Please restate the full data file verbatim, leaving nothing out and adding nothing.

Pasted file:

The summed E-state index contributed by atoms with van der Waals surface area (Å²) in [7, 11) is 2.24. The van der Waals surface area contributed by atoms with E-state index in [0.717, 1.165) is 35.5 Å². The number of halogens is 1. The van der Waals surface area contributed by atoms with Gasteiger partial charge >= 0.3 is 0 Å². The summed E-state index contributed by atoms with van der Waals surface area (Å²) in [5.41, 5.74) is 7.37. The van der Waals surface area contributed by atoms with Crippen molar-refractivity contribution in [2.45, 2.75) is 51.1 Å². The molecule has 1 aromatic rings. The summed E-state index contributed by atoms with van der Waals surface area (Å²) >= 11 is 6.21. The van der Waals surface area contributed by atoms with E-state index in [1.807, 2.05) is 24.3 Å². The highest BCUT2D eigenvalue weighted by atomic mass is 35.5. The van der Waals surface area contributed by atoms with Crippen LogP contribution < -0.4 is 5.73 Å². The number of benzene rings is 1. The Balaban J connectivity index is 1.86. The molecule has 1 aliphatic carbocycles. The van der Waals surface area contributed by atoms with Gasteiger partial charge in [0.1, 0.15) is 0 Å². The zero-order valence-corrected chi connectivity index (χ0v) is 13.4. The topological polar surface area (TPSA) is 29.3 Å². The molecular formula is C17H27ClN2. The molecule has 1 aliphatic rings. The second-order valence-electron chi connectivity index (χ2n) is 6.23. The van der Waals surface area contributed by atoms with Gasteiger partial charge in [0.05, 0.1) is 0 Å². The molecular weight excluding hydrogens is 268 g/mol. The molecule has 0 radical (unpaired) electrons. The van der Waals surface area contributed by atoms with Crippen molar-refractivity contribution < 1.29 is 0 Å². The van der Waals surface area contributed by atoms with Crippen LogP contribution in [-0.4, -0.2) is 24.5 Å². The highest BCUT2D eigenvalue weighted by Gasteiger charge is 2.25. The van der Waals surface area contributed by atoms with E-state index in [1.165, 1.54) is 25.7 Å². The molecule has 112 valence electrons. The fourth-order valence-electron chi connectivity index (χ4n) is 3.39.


The summed E-state index contributed by atoms with van der Waals surface area (Å²) in [7, 11) is 2.24. The van der Waals surface area contributed by atoms with E-state index in [0.717, 1.165) is 35.5 Å². The number of halogens is 1. The van der Waals surface area contributed by atoms with Gasteiger partial charge >= 0.3 is 0 Å². The summed E-state index contributed by atoms with van der Waals surface area (Å²) in [5.41, 5.74) is 7.37. The van der Waals surface area contributed by atoms with Crippen molar-refractivity contribution in [2.45, 2.75) is 51.1 Å². The molecule has 1 aromatic rings. The summed E-state index contributed by atoms with van der Waals surface area (Å²) >= 11 is 6.21. The van der Waals surface area contributed by atoms with E-state index in [1.807, 2.05) is 24.3 Å². The highest BCUT2D eigenvalue weighted by atomic mass is 35.5. The van der Waals surface area contributed by atoms with Crippen LogP contribution < -0.4 is 5.73 Å². The number of benzene rings is 1. The Balaban J connectivity index is 1.86. The molecule has 1 aliphatic carbocycles. The van der Waals surface area contributed by atoms with Gasteiger partial charge in [0.1, 0.15) is 0 Å². The zero-order valence-corrected chi connectivity index (χ0v) is 13.4. The topological polar surface area (TPSA) is 29.3 Å². The molecular formula is C17H27ClN2. The molecule has 1 aliphatic rings. The second-order valence-electron chi connectivity index (χ2n) is 6.23. The van der Waals surface area contributed by atoms with Gasteiger partial charge in [0.05, 0.1) is 0 Å². The molecular weight excluding hydrogens is 268 g/mol. The molecule has 0 radical (unpaired) electrons. The van der Waals surface area contributed by atoms with Crippen molar-refractivity contribution < 1.29 is 0 Å². The van der Waals surface area contributed by atoms with Crippen LogP contribution in [-0.4, -0.2) is 24.5 Å². The highest BCUT2D eigenvalue weighted by Gasteiger charge is 2.25. The van der Waals surface area contributed by atoms with E-state index in [1.165, 1.54) is 25.7 Å². The molecule has 112 valence electrons. The fourth-order valence-electron chi connectivity index (χ4n) is 3.39.